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I want to show that the multi-dimensional Equal-Subset-Sum is NP-complete in the strong sense: Given a set of $d$-dimensional vectors of non-negative integers, does there exist two distinct nonempty subsets of vectors that sum up to the same vector?

I know from [1] that it is weakly NP-complete when $d=1$, but I don't find any references for the strong hardness in the multi-dimensional case when the dimension is part of the input.

The standard path to show that Equal-Subset-Sum is NP-complete is: $\text{ SUBSET SUM } \leq_p \text{ PARTITION } \leq_p \text{ EVEN ODD PARTITION } \leq_p \text{ EQUAL SUBSET SUM }$

By mimicking the reductions in a multidimensional way, I can get the result I want, but that seems a long stretch for a result that seems "obvious" at first sight (when knowing that Equal-Subset-Sum is weakly NP-complete)

Are there some shortcuts to get this result?

Some ideas:

  • Can we reduce the scalar version to the multidimensional version by writing the values in some well-chosen basis, with some kind of transformation that avoids carrying in the sum?
  • Is there some reference directly to one of the problems in the reduction chain?
  • Can we directly find a completely new reduction to the EQUAL SUBSET SUM?

[1] : Woeginger, Gerhard J.; Yu, Zhongliang, On the equal-subset-sum problem, Inf. Process. Lett. 42, No. 6, 299-302 (1992). ZBL0772.68059.

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  • $\begingroup$ Have you checked out other proofs of strong NP-hardness? I think many give reductions from 3D-matching. The proof that PARTITION-PRODUCT is strongly NP-hard is interesting. 3-PARTITION may also be useful. $\endgroup$
    – Neal Young
    Mar 15 at 17:17
  • $\begingroup$ @NealYoung It is pretty easy from X3C to have the multidimensional case for SUBSET SUM, but I struggle for PARTITION. I just found a reference that shows that finding a $\{-1, 0, 1\}$ eigenvector for $\lambda=1$ is $NP$-complete, and the reduction suggest that it is true even if the matrix is $\{-1, 0, 1\}$, which is basically what I want, except I don't want negative value, but I think that I can reduce from this or adapt the proof. $\endgroup$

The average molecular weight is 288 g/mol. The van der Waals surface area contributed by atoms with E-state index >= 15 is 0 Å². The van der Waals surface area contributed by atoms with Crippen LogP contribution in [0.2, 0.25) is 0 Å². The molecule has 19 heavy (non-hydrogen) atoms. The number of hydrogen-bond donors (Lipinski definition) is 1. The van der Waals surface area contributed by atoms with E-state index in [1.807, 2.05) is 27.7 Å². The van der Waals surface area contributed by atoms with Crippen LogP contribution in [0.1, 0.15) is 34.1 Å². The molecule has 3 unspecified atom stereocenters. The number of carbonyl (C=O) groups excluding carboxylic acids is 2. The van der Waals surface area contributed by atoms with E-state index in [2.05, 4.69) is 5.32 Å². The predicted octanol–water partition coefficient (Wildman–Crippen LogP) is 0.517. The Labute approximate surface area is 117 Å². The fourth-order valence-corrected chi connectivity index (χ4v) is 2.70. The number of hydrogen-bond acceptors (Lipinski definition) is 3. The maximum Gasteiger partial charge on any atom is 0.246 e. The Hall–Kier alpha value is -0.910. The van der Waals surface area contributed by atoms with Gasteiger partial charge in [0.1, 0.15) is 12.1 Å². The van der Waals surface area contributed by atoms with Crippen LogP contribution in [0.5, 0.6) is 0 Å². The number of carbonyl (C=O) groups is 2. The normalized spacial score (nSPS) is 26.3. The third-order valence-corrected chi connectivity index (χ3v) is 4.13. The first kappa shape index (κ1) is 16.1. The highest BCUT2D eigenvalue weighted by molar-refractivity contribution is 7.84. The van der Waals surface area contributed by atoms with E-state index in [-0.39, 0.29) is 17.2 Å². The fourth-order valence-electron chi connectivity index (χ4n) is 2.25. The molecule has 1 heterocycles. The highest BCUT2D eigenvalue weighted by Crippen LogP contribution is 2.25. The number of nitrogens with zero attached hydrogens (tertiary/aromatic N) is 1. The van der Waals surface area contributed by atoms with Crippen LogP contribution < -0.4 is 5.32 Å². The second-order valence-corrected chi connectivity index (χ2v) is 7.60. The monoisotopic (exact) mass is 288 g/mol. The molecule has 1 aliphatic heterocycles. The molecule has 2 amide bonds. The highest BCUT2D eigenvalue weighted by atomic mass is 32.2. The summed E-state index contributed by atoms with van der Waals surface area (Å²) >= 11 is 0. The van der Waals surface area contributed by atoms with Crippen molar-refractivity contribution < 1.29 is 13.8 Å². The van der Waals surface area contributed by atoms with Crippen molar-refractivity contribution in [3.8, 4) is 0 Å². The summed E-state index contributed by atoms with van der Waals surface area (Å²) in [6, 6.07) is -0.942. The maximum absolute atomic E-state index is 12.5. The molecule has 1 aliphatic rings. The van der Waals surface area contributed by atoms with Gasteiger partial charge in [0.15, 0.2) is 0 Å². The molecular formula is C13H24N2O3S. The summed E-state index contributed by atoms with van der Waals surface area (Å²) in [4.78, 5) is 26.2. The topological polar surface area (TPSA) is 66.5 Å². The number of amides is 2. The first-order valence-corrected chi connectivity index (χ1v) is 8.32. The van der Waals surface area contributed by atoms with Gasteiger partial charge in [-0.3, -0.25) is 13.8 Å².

– caduk
    Mar 15 at 17:55

2 Answers 2

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EDIT: I did not answer the original question about EQUAL SUBSET SUM but instead described a reduction for the PARTITION version. I am leaving it here since the OP found this answer useful. It may be possible to tweak the reduction to show a direct reduction for EQUAL SUBSET SUM.

There seems to be an easy reduction for X3C (Exact-3-Cover) with the additional condition that each element belongs to exactly 3 sets. Equivalently this is a 3DM instance in which the degree of each vertex is exactly 3. Let $n$ be number of vertices and $m = 3n$ be number of hyperedges. For each hyperedge $e_i$ create a $n$-dimensional vector with 1 in dimension $j$ if $v_j \in e_i$ and 0 otherwise. Create an additional all 1s vector. Total sum of all vectors is the all 4s vector because degree of each vertex is exactly 3. Only way to get the desired partition of vectors is for the vector sum in each part to be the all 2s vector. This is possible only if the set of vectors that are in the part with the all 1s vector correspond to a perfect matching.